If international conferences on empowerment of women are anything to go by, education is by far the most critical of aspects to be examined. While we take India as our primary example, the truth is in fact widespread internationally.
Globally, 1 in 3 women will experience gender-based violence in her lifetime. In the developing world, 1 in 7 girls is married before her 15th birthday, with some child brides as young as 8 or 9. Each year more thanwomen, 99 percent of them in developing countries, die from pregnancy- and childbirth-related complications.
While women make up more than 40 percent of the agriculture labor force only 3 to 20 percent are landholders. In Africa, women-owned enterprises make up as little as 10 percent of all businesses.
In South Asia, that number is only 3 percent.
And despite representing half the global population, women comprise less than 20 percent of the world's legislators. Women account for one-half of the potential human capital in any economy. According to the World Bank, countries with greater gender equality are more prosperous and competitive.
An extra year of secondary school for girls can increase their future earnings by percent. Girls with secondary schooling are up to 6 times less likely to marry as children than those with little or no education.
When women participate in civil society and politics, governments are more open, democratic and responsive to citizens.
When women are at the negotiating table, peace agreements are more inclusive and durable. And simply by empowering women farmers with the same access to land, new technologies and capital as men, we can increase crop yields by as much as 30 percent helping to feed a growing population.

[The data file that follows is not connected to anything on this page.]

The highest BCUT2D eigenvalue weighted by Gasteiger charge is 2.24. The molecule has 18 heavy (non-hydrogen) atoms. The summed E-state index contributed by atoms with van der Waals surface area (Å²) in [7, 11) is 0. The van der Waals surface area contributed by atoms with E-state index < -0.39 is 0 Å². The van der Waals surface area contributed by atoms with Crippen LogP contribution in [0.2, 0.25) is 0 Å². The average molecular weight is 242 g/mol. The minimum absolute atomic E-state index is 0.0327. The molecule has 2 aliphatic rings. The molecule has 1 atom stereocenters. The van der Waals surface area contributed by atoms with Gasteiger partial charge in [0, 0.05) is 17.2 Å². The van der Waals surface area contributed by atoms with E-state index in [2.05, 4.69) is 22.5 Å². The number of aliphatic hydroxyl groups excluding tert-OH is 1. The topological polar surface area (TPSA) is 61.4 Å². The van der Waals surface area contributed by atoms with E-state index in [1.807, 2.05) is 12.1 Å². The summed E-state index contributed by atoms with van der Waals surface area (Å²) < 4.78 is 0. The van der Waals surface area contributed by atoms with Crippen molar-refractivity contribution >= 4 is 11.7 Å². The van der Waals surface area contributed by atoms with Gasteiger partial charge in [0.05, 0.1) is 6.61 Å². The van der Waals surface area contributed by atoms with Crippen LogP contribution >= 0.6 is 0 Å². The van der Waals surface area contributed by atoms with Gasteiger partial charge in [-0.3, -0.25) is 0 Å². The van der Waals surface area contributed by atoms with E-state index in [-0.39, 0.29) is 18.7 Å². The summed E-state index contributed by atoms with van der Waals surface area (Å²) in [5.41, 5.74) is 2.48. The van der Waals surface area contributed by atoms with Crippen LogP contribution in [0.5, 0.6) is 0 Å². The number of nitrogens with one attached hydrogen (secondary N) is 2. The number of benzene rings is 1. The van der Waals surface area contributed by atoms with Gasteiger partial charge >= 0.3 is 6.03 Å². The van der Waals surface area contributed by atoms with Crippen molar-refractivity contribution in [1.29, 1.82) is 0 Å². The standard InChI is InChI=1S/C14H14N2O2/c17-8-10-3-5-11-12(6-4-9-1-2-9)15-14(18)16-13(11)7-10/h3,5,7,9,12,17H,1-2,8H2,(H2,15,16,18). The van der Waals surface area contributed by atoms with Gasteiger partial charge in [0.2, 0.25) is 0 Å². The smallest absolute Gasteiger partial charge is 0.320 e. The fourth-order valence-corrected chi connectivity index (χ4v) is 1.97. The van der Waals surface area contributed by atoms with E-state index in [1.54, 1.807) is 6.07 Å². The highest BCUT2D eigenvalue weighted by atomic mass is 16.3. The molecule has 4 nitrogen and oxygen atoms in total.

Progress cannot be delivered in a vacuum. For societies to thrive, women and girls must have access to education, healthcare, and technology.
They must have control of resources, lands, and markets. And they must have equal rights and equal opportunities as breadwinners, peace-builders and leaders.
One year after launching Saving Mothers, Giving Life in Uganda and Zambia, the public-private partnership program has reduced maternal mortality by roughly a third.The Concept of Vatsalya Family.
While many of us are fortunate to have food, clothing, shelter, education and love from our families, there are others who are deprived of these necessities and are left to fend for themselves.
Do you really want to know about the women empowerment in India? A MUST read essay on women empowerment will provide the food for your thoughts.
International Journal of Humanities and Social Science Vol.
3 No. 4 [Special Issue –February ] Gender Issues Affecting the Girl Child in Kenya. The list below reflects Food Empowerment Project’s (F.E.P.) most recent research on companies that make vegan products containing chocolate to find out if they source their chocolate from areas where the worst forms of child labor and slavery are the most prevalent.
It's been almost a year since I've posted here and while I feel like a stranger in a strange land sitting down to type in this old familiar box, I wanted to share the speech I wrote for Hal at his memorial service yesterday, and this seemed like the best place to share timberdesignmag.com you don't follow me on social or have any idea what I'm talking about, you can read about the last four months, here.
By sponsoring a child, you’re connected with a kid living in poverty and can help provide health care, education and more to break the cycle of poverty.